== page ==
However, those criticisms are not without limitation, and have been criticised. Indeed, the studies were conducted on mock trials. The atmosphere of a mock trial is inimical to a real trial. Further, there are other possible explanations for differing verdicts. First, that the verdicts are unreasonable or cannot be supported having regard to the evidence. Secondly, that the verdicts are inconsistent. Finally, that the jury engaged in impermissible compromise, out of an innate sense of mercy. Accordingly, the fact that juries return differing verdicts is inconclusive evidence that they disregard prejudice. The underlying vice is that we cannot predict what occurs in the jury room.
2. Greater Cross-Admissibility of T&C evidence
The second primary motivation for reform is to facilitate the cross-admissibility of T&C in child sexual assault trials. That intention is a political one; greater cross-admissibility of T&C leads to more joint-trials. Where T&C is cross-admissible, a joint-trial is inevitable. Research suggests that joint trials result in more convictions. Indeed, a jury is more likely to believe multiple complainants than a single complainant alone.
On 10 June 2020, the Evidence Amendment (Tendency and Coincidence) Bill 2020 (NSW) received royal assent. The Victorian Parliament has foreshadowed similar reforms. I will examine two contentious areas of the Bill.
Section 97A(2) provides that a tendency to have a sexual interest in children and/or to act on that interest is presumed to have significant probative value. This is intuitive because sexual misconduct against a child inevitably proves a tendency to have a sexual interest in children, and a willingness to act upon that interest. The two core elements of the tendency are present – sexual offending against a child. Curiously, however, the provision only applies where the commission of the offence is in issue (s 97A(1)). Therefore, it does not appear to apply where the identity of the offender is in issue.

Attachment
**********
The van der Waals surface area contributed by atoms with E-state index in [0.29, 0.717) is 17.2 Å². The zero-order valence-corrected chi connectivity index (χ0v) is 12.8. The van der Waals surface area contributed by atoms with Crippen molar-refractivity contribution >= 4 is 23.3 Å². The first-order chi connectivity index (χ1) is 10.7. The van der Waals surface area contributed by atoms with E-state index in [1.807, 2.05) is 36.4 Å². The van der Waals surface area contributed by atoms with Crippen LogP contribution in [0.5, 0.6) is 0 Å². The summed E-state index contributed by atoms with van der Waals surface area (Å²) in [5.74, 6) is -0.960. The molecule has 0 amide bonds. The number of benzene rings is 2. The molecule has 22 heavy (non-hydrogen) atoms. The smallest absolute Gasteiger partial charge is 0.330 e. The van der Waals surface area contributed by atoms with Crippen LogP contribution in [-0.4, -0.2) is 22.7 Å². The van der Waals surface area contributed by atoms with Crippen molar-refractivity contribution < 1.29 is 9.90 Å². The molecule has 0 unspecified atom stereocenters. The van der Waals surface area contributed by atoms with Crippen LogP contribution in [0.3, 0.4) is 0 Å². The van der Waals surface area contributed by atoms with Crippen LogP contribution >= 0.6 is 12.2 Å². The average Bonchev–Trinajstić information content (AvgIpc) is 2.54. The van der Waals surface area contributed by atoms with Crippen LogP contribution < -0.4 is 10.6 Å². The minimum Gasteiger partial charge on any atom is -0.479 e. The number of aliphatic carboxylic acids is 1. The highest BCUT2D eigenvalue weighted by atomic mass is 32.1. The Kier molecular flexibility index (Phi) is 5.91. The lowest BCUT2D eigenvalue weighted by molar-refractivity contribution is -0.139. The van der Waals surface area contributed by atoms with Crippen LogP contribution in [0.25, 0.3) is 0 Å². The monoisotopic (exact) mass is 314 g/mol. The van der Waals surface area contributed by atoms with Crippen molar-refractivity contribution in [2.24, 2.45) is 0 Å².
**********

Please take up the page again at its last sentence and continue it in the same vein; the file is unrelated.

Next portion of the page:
Section 98(2A) provides that coincidence evidence includes:
“…evidence from 2 or more witnesses claiming they are victims of offences committed by… a defendant in a criminal proceeding to prove, on the basis of similarities in the claimed acts or the circumstances in which they occurred, that the defendant did an act in issue…”
Parliament intends that s 98(2A) codify improbability of similar lies (IOSL) reasoning, a creature of the common law. In essence, the reasoning holds that it is unlikely multiple complainants would bring such strikingly similar allegations unless they were telling the truth.
Curiously, the IOSL compels an analysis of concoction. Indeed, the risk of concoction destroys the essence of the IOSL, as it suggests complainants are lying. Yet, paradoxically, the Act holds that the possibility of concoction is irrelevant to the admissibility of T&C.
The Implications of the Reforms
The reforms counterbalance the notorious forensic difficulties of the Crown in historic sex trials. Indeed:
evidence commonly derives from the complainant alone;
corroborative evidence (e.g.: DNA and eyewitnesses) is often absent, if not deficient; and
the effluxion of time renders memories infallible, and vulnerable to inconsistency.
In response, the reforms culminate a fundamental shift in favour of the Crown. For instance: